I am no scholar of Hebrew or Aramaic nor Arabic – but I do not know that the Bright Sky (or, for that matter, Day) is quite so inexorably bound up with those cultures’ conceptions of the most prominent words for ‘God’ therein. Which does not necessarily mean, of course, that in every case there is a ‘monopoly’ on these things for the IE sphere – the ‘Breath’ and ‘Soul’ coterminity, after all, I am pretty sure is found in Biblical understandings; having assumedly independently evolved in that broad Mesopotamian etc. sphere, just as it had also evolved and become reified (albeit in .. somewhat differing precise formulation and associations – viz. ‘Smoking Breath’, and the correlation with Furor / Anger, for instance) for the PIE and their descendant peoples.
Now all of that said, it is absolutely not our purpose to go around attempting to (re-)appropriate Christian prayers and invocations. There is no need. We have plenty of our own, for a start. But nevertheless – when Frantz Fanon so famously observed that “To speak means to be in a position to use a certain syntax, to grasp the morphology of this or that language, but it means above all to assume a culture, to support the weight of civilization.” … well, what can we say other than that he was indubitably correct.
The prayers, the paeans and the panegyrics that are directed in these various more archaic lexical syllabries bear such resonant conceptual elements within them which are, as it were, ‘hard-baked’ into their very substance precisely because they are composed in such terms. Even if the composer may be ignorant of them as they have become somewhat residual in that language, by that time. Who, after all, would think (at least from a modern perspective) that within “Deus” there is that “Celestial, Shining One” sense that we ought expect due to the derivation from PIE *Deywos – even if, in its direct Sanskrit cognate, “Deva”, this has been rather more overtly understood and pointedly maintained. And yet, as we have just demonstrated, there is a most intriguing penchant for certain conceptry ‘re-evolving’ its more overt coterminity [c.f. those two Irish words that sound as ‘Día’].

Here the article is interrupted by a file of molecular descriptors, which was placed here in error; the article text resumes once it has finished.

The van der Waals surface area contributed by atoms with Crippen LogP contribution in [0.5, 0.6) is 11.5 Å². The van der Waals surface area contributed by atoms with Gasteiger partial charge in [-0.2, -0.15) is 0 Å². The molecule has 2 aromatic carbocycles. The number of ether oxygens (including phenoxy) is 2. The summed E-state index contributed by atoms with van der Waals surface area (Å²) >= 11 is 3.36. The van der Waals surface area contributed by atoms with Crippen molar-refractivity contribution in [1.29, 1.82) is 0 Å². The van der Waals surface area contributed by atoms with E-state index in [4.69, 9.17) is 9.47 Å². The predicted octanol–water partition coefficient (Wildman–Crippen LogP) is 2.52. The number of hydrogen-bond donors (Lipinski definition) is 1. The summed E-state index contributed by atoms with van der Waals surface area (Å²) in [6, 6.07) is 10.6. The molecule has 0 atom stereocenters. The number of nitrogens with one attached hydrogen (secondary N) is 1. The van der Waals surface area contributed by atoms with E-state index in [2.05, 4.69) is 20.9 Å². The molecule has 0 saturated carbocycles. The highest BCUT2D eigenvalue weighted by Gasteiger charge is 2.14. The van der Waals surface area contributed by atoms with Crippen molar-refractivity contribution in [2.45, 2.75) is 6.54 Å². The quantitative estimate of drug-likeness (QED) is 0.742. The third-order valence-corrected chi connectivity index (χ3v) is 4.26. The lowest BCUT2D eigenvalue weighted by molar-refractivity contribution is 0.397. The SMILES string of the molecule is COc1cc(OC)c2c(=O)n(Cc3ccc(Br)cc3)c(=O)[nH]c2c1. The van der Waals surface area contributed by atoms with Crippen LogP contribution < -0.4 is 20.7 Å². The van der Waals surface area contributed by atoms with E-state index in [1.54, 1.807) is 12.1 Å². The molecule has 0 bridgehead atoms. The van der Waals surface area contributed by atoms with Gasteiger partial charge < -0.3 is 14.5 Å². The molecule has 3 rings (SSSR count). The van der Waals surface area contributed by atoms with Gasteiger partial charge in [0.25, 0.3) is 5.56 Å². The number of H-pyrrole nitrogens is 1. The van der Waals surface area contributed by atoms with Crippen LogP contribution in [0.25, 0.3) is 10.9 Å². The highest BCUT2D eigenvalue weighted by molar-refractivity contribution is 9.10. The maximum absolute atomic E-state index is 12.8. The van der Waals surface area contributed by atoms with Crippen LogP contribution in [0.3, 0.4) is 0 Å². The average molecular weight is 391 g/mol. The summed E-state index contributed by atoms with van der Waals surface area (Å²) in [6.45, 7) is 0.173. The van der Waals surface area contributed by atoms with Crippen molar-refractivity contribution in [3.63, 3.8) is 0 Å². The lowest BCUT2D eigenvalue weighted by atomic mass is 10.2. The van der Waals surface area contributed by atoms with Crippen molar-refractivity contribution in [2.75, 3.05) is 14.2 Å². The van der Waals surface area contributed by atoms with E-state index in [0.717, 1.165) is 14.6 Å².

There is, therefore, something intriguing in delving into a liturgy such as this. Because even despite the direct and intentional aims of its utterance … perhaps due to the not-all-that-far-beneath-the-surface conceptry of its composer, or perhaps merely because of that aforementioned effect wherein the ‘vocabulary of the sacred’ , even in the overt context of Christian utilization , the archaic meanings and resonancies of the words and their intermeshed meaning still nevertheless manages to ‘shine through’.
Or maybe that’s just the combination of a good morning and my occasionally rather eclectically literal approach to the term ‘Techno-Theology’.